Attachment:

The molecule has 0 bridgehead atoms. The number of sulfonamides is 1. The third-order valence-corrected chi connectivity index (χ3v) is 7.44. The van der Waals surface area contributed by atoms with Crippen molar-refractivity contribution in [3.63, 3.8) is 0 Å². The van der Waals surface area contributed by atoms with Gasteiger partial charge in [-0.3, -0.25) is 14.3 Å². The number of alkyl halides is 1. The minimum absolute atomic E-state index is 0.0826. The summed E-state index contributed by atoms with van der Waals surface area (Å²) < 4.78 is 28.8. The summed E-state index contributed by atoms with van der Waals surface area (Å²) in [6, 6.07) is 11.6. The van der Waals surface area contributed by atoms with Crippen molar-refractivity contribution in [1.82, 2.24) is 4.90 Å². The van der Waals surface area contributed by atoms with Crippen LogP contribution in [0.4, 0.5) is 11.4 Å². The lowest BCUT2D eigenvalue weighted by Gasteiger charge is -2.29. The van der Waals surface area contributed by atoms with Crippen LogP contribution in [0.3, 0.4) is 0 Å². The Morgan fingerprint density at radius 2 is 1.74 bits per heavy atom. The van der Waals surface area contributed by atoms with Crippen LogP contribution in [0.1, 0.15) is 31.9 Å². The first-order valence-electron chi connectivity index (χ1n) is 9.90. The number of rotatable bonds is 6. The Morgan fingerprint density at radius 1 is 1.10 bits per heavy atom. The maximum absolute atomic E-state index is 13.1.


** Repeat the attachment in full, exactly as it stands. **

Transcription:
The molecule has 0 bridgehead atoms. The number of sulfonamides is 1. The third-order valence-corrected chi connectivity index (χ3v) is 7.44. The van der Waals surface area contributed by atoms with Crippen molar-refractivity contribution in [3.63, 3.8) is 0 Å². The van der Waals surface area contributed by atoms with Gasteiger partial charge in [-0.3, -0.25) is 14.3 Å². The number of alkyl halides is 1. The minimum absolute atomic E-state index is 0.0826. The summed E-state index contributed by atoms with van der Waals surface area (Å²) < 4.78 is 28.8. The summed E-state index contributed by atoms with van der Waals surface area (Å²) in [6, 6.07) is 11.6. The van der Waals surface area contributed by atoms with Crippen molar-refractivity contribution in [1.82, 2.24) is 4.90 Å². The van der Waals surface area contributed by atoms with Crippen LogP contribution in [0.4, 0.5) is 11.4 Å². The lowest BCUT2D eigenvalue weighted by Gasteiger charge is -2.29. The van der Waals surface area contributed by atoms with Crippen LogP contribution in [0.3, 0.4) is 0 Å². The Morgan fingerprint density at radius 2 is 1.74 bits per heavy atom. The van der Waals surface area contributed by atoms with Crippen LogP contribution in [0.1, 0.15) is 31.9 Å². The first-order valence-electron chi connectivity index (χ1n) is 9.90. The number of rotatable bonds is 6. The Morgan fingerprint density at radius 1 is 1.10 bits per heavy atom. The maximum absolute atomic E-state index is 13.1.